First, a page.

|Funfair tradition in Finland|
|In the national inventory|
Practitioners and people who know the tradition well
The Finnish funfair tradition dates back to the 19th century. For decades, travelling funfairs have provided people with entertainment that has a wide international reach, but which in Finland has been created and promoted by local operators and formed into an activity that is valuable to our cultural heritage and has been popular through the ages. Today, the funfair tradition in Finland is practised by Tivoli Sariola, Suomen Tivoli and Tivoli Seiterä. During the funfair season, they employ nearly 200 people. These funfairs are family businesses, some currently managed by their fifth generation, and the employees occasionally include funfair workers from two generations. Additionally, some operators conduct funfair operations on a smaller scale, including Christer’s Tivoli, J. Persson and Pelisaloon veljekset Junttila. This tradition is maintained by a very limited group of people. Annually, about 1.3 million visitors visit funfairs in Finland.
Practising of the tradition
This tradition is practised during annual tours. The Finnish funfair season begins in the spring and ends in the autumn. During the season, funfairs visit dozens of locations around Finland. Depending on the funfair, they may spend anything from a few days up to several weeks in one location. A funfair is a unique form of lifestyle and livelihood. During the tour, funfair employees live next to the funfair area, in apartments built in trucks. A funfair is a community living a rare, nomadic touring lifestyle. The structures and devices are assembled and disassembled dozens of times during each season, and transported to the next location as a caravan. Safety is an unconditional requirement in all operations. A funfair offers towns the opportunity to enjoy the rides, games, performances and delicacies of a travelling amusement park. Entry to the funfair area is free of charge, so anyone can visit and enjoy the authentic funfair atmosphere.
The background and history of the tradition
The roots of Finnish funfair tradition reach back to 1888. This is when the ancestor of the funfair and circus family Sariola, Johan Grönroos, started his entertainment operations in Kerava. He is considered the first funfair and circus entrepreneur in Finland. In 1905, Johan Adolf Fredrik Grönroos, nicknamed Jaffu, took over the operations. He translated the family’s Swedish name to Sariola. Jaffu was the grand old man and forerunner of Finnish funfairs. Jaffu’s sons, Toivo, Unto and Matti, all made their careers in the funfair business, and the current Tivoli Sariola and Suomen Tivoli funfairs are based on the businesses they established. The third one of the largest modern funfairs in Finland, Tivoli Seiterä, also has strong roots in Kerava’s Sariolanmäki, because its founder Lauri Seiterä grew among Jaffu’s clan as his adopted son. Later on, Lauri Seiterä was involved in establishing Linnanmäki amusement park and creating, for example, the famous Vedenneitohalli (‘Mermaid Hall’), a dunking booth that employed beautiful young women, before setting up his own touring funfair.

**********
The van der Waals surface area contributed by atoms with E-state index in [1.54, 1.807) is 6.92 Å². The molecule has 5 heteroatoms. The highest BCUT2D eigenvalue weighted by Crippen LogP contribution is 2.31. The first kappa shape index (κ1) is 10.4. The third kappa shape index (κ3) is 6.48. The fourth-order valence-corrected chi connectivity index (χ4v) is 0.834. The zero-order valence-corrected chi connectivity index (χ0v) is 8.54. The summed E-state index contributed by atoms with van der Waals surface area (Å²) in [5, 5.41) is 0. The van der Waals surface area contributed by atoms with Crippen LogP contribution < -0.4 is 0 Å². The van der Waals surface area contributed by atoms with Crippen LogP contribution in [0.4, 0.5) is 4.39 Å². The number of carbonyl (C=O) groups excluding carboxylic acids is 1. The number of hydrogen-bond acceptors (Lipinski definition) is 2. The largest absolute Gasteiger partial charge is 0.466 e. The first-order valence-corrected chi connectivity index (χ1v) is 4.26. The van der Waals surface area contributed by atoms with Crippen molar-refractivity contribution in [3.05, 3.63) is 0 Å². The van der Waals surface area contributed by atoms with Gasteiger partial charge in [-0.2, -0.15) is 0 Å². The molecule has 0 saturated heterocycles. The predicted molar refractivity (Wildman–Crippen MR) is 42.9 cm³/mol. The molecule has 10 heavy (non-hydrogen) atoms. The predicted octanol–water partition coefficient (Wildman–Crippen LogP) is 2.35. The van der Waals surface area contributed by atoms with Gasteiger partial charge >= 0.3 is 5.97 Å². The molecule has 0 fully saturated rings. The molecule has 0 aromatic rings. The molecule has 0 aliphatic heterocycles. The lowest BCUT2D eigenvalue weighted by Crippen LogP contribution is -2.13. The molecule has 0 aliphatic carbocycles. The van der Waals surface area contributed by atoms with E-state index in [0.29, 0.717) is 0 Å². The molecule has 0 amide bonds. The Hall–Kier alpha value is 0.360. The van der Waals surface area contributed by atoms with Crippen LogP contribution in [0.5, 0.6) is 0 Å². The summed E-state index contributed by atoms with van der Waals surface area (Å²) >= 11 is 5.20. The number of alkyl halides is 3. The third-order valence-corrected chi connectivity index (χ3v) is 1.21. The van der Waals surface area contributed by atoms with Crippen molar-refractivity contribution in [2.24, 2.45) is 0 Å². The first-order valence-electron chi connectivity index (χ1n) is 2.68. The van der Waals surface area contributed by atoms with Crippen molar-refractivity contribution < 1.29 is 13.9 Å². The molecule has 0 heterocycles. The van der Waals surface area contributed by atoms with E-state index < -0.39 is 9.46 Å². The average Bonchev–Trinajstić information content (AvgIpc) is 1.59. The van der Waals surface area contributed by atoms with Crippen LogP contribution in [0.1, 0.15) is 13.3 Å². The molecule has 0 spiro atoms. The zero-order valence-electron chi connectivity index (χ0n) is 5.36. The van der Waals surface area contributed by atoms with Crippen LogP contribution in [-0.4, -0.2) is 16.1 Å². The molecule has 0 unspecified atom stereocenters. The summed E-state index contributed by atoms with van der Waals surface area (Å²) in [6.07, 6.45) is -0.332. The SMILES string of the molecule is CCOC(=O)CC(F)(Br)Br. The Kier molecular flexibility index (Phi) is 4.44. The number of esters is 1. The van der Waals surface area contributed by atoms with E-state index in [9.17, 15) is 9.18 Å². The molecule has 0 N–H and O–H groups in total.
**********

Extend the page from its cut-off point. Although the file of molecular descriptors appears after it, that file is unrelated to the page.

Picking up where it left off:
Funfair traditions have their roots in a pan-European tradition, where fairs and markets brought villages to life with temporary, colourful events. As a part of this tradition, the Finnish funfairs also toured towns together with market events in order to bring entertainment and experiences to the people. Since then, funfairs have become their own separate subculture, but some of the Finnish funfairs still take part in a few markets or fairs, such as Kotkan Meripäivät and some larger market events. These celebrations closely connected to the traditional annual cycle still continue to be held today. Over the decades, funfairs have offered their visitors phenomena and sights that have been impossible to come by elsewhere, especially for rural populations. In a time when moving around was much harder and the information provided by the media much more limited than today, funfairs offered unique experiences. The 1930s were the golden age of Finnish funfairs; a total of eight Finnish funfairs were touring the country simultaneously. The programme at funfairs featured many circus elements, such as animals, shows and performers. As a special aspect during the Continuance War, funfairs also offered relaxation and a welcome respite to people at the frontlines through the Karhumäki wartime funfair.